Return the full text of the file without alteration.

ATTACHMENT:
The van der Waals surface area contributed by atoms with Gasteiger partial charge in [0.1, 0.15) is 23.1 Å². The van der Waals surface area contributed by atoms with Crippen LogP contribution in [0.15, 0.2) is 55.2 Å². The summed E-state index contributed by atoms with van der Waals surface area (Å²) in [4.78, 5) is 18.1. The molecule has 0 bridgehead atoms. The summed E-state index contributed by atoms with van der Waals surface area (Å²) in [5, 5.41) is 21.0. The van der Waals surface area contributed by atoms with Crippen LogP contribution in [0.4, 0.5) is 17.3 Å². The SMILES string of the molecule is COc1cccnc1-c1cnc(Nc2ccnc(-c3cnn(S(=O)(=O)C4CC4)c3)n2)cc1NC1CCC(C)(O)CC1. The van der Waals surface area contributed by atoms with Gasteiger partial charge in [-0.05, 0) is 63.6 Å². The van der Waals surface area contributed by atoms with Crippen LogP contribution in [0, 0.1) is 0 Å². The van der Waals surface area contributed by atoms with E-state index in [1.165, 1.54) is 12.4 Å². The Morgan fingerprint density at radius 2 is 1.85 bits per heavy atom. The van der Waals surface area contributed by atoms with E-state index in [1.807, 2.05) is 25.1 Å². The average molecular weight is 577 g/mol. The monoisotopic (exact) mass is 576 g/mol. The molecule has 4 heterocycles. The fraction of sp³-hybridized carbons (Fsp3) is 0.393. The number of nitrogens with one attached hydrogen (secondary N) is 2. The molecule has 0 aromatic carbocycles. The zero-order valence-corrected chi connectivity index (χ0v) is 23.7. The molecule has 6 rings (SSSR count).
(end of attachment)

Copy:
The van der Waals surface area contributed by atoms with Gasteiger partial charge in [0.1, 0.15) is 23.1 Å². The van der Waals surface area contributed by atoms with Crippen LogP contribution in [0.15, 0.2) is 55.2 Å². The summed E-state index contributed by atoms with van der Waals surface area (Å²) in [4.78, 5) is 18.1. The molecule has 0 bridgehead atoms. The summed E-state index contributed by atoms with van der Waals surface area (Å²) in [5, 5.41) is 21.0. The van der Waals surface area contributed by atoms with Crippen LogP contribution in [0.4, 0.5) is 17.3 Å². The SMILES string of the molecule is COc1cccnc1-c1cnc(Nc2ccnc(-c3cnn(S(=O)(=O)C4CC4)c3)n2)cc1NC1CCC(C)(O)CC1. The van der Waals surface area contributed by atoms with Gasteiger partial charge in [-0.05, 0) is 63.6 Å². The van der Waals surface area contributed by atoms with Crippen LogP contribution in [0, 0.1) is 0 Å². The van der Waals surface area contributed by atoms with E-state index in [1.165, 1.54) is 12.4 Å². The Morgan fingerprint density at radius 2 is 1.85 bits per heavy atom. The van der Waals surface area contributed by atoms with E-state index in [1.807, 2.05) is 25.1 Å². The average molecular weight is 577 g/mol. The monoisotopic (exact) mass is 576 g/mol. The molecule has 4 heterocycles. The fraction of sp³-hybridized carbons (Fsp3) is 0.393. The number of nitrogens with one attached hydrogen (secondary N) is 2. The molecule has 0 aromatic carbocycles. The zero-order valence-corrected chi connectivity index (χ0v) is 23.7. The molecule has 6 rings (SSSR count).